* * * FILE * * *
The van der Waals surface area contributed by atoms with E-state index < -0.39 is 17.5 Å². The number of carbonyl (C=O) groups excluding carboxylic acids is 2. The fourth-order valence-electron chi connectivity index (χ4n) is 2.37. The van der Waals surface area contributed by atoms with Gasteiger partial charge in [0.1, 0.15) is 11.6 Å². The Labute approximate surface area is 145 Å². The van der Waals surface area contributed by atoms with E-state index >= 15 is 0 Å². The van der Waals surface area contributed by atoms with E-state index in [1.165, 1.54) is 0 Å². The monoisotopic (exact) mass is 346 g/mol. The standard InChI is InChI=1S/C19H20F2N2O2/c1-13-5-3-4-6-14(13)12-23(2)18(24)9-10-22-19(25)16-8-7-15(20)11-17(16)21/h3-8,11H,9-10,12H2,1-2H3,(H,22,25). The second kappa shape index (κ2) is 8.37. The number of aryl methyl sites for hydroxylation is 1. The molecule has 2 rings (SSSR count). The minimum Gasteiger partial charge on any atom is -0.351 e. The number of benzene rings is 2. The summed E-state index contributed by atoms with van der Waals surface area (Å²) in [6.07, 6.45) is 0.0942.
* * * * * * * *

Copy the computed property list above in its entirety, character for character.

The van der Waals surface area contributed by atoms with E-state index < -0.39 is 17.5 Å². The number of carbonyl (C=O) groups excluding carboxylic acids is 2. The fourth-order valence-electron chi connectivity index (χ4n) is 2.37. The van der Waals surface area contributed by atoms with Gasteiger partial charge in [0.1, 0.15) is 11.6 Å². The Labute approximate surface area is 145 Å². The van der Waals surface area contributed by atoms with E-state index >= 15 is 0 Å². The van der Waals surface area contributed by atoms with E-state index in [1.165, 1.54) is 0 Å². The monoisotopic (exact) mass is 346 g/mol. The standard InChI is InChI=1S/C19H20F2N2O2/c1-13-5-3-4-6-14(13)12-23(2)18(24)9-10-22-19(25)16-8-7-15(20)11-17(16)21/h3-8,11H,9-10,12H2,1-2H3,(H,22,25). The second kappa shape index (κ2) is 8.37. The number of aryl methyl sites for hydroxylation is 1. The molecule has 2 rings (SSSR count). The minimum Gasteiger partial charge on any atom is -0.351 e. The number of benzene rings is 2. The summed E-state index contributed by atoms with van der Waals surface area (Å²) in [6.07, 6.45) is 0.0942.